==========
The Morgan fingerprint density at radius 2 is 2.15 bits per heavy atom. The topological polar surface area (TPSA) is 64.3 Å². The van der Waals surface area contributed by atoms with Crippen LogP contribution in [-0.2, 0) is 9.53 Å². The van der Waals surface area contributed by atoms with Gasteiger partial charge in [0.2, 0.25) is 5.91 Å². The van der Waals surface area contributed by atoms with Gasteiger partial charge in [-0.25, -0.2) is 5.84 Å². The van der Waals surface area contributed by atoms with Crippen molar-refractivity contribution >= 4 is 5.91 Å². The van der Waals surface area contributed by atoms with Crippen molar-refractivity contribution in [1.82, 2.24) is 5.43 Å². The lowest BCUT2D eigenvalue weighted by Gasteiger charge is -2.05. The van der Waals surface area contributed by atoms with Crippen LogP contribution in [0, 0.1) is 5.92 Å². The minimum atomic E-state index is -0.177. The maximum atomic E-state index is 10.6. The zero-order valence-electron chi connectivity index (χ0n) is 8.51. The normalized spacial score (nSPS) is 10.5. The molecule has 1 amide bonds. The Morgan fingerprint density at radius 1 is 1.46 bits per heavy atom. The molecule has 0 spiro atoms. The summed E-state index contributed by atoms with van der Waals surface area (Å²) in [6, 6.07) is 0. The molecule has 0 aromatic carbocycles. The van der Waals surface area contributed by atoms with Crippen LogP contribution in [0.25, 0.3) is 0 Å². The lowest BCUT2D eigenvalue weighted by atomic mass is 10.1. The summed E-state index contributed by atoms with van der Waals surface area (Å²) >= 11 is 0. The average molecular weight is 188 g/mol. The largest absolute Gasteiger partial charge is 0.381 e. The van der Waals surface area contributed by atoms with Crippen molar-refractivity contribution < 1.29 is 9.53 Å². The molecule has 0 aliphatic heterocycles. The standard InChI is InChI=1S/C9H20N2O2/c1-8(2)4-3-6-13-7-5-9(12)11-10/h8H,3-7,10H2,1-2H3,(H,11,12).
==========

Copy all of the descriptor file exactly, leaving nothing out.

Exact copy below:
The Morgan fingerprint density at radius 2 is 2.15 bits per heavy atom. The topological polar surface area (TPSA) is 64.3 Å². The van der Waals surface area contributed by atoms with Crippen LogP contribution in [-0.2, 0) is 9.53 Å². The van der Waals surface area contributed by atoms with Gasteiger partial charge in [0.2, 0.25) is 5.91 Å². The van der Waals surface area contributed by atoms with Gasteiger partial charge in [-0.25, -0.2) is 5.84 Å². The van der Waals surface area contributed by atoms with Crippen molar-refractivity contribution >= 4 is 5.91 Å². The van der Waals surface area contributed by atoms with Crippen molar-refractivity contribution in [1.82, 2.24) is 5.43 Å². The lowest BCUT2D eigenvalue weighted by Gasteiger charge is -2.05. The van der Waals surface area contributed by atoms with Crippen LogP contribution in [0, 0.1) is 5.92 Å². The minimum atomic E-state index is -0.177. The maximum atomic E-state index is 10.6. The zero-order valence-electron chi connectivity index (χ0n) is 8.51. The normalized spacial score (nSPS) is 10.5. The molecule has 1 amide bonds. The Morgan fingerprint density at radius 1 is 1.46 bits per heavy atom. The molecule has 0 spiro atoms. The summed E-state index contributed by atoms with van der Waals surface area (Å²) in [6, 6.07) is 0. The molecule has 0 aromatic carbocycles. The van der Waals surface area contributed by atoms with Crippen LogP contribution in [0.25, 0.3) is 0 Å². The lowest BCUT2D eigenvalue weighted by atomic mass is 10.1. The summed E-state index contributed by atoms with van der Waals surface area (Å²) >= 11 is 0. The average molecular weight is 188 g/mol. The largest absolute Gasteiger partial charge is 0.381 e. The van der Waals surface area contributed by atoms with Crippen molar-refractivity contribution < 1.29 is 9.53 Å². The molecule has 0 aliphatic heterocycles. The standard InChI is InChI=1S/C9H20N2O2/c1-8(2)4-3-6-13-7-5-9(12)11-10/h8H,3-7,10H2,1-2H3,(H,11,12).